dow chemical pretends to care about water scarcity

update: gore takes cash for water campaign from dow chemical
dow chemical pretends to care about water scarcityfrom news junkie post: In what amounts to an incredible hypocrisy, the Dow Chemical Company is sponsoring “Run For Water” events across the globe. The events, organized by environmental organization Live Earth, are taking place tomorrow, April 18, and are supposed to raise global awareness about water scarcity.

The Dow Chemical Company cannot run from its responsibility for the ongoing impacts of the 1984 Bhopal gas leak by sponsoring Live Earth ‘Run For Water’ events,” said Amnesty International on Friday.

In Bhopal, central India, thousands of people died and more than 100,000 continue to suffer from serious health problems as a consequence of 1984’s deadly leak of toxic chemicals from a Union Carbide pesticide plant. In 2001, Dow assumed 100 percent ownership of Union Carbide. Since 2001, survivors and many human rights organizations, with Amnesty International in the forefront, have campaigned for Dow to assume its responsibility and address the ongoing impact of the disaster, including the contamination of water by chemical waste. However, Dow is still denying responsibility in Bhopal.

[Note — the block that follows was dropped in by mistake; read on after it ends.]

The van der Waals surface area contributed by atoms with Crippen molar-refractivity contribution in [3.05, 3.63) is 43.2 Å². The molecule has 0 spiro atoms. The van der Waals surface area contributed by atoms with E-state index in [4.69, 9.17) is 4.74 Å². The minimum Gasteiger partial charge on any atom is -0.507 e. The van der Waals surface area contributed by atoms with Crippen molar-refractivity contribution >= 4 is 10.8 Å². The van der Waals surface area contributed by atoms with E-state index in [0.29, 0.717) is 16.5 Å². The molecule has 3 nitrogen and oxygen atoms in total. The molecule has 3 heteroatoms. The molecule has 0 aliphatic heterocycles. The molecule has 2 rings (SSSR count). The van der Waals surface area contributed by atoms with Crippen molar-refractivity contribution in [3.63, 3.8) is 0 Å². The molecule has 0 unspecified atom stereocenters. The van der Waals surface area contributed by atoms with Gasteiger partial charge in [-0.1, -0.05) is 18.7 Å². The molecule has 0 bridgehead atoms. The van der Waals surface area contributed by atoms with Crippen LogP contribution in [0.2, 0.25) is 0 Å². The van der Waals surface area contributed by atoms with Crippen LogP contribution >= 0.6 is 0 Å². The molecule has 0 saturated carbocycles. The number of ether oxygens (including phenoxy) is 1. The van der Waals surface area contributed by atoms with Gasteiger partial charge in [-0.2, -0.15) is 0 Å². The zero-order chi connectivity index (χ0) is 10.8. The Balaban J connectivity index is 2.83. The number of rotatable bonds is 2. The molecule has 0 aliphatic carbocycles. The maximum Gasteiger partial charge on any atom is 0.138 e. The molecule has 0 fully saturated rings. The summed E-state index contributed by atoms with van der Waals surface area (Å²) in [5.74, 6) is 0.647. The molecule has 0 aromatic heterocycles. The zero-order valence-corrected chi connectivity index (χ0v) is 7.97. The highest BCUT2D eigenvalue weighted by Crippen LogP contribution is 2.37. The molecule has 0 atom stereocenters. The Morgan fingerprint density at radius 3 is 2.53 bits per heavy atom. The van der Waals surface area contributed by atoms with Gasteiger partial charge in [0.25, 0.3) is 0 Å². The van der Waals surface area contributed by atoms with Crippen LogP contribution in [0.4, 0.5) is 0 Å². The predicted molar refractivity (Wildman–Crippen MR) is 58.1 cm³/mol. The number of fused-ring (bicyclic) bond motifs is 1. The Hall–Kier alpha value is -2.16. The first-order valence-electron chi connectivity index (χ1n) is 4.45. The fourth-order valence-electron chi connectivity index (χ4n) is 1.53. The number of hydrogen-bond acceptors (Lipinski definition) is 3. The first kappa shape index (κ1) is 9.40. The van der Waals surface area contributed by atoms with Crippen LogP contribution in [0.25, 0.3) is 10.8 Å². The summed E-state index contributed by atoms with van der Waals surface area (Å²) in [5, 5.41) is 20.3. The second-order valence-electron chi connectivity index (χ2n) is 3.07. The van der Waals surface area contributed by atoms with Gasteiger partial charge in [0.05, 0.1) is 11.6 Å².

Shortly before midnight on 2 December 1984, thousands of pounds of deadly chemicals leaked from the Union Carbide pesticide plant in Bhopal (see first photograph). Around half a million people were exposed. Between 7,000 and 10,000 died in the immediate aftermath and a further 15,000 died over the next 20 years. More than 25 years later, the site has not been cleaned up, the leak and its impact have not been properly investigated, and more than 100,000 people continue to suffer from serious health problems without receiving proper medical care or compensation. For more than 25 years, both the government of India and Dow have failed to address the human rights abuses that have been the lasting legacy of Bhopal.

Sponsoring an event that highlights water scarcity while ignoring ongoing problems with access to clean water and medical care, amongst other issues, in Bhopal is at best hypocrisy, at worst, a flagrant attempt by Dow to try to white-wash its image. Dow may be trying to run away from the legacy of Bhopal, but it can’t be allowed to hide behind its sponsorship of ‘Run For Water’ events. Bhopal raises fundamental questions about the accountability of corporations and the capacity and willingness of governments to address corporate-related human rights abuses,” said Audrey Gaughran, Director of Global Issues at Amnesty International.

Further, Dow’s sponsorship of the ‘Run For Water’ events poses a serious risk to the credibility of Live Earth. On March 26, Amnesty International wrote to Live Earth to express their concerns about Dow’s involvement in ‘Run For Water’, but Live Earth did not respond.

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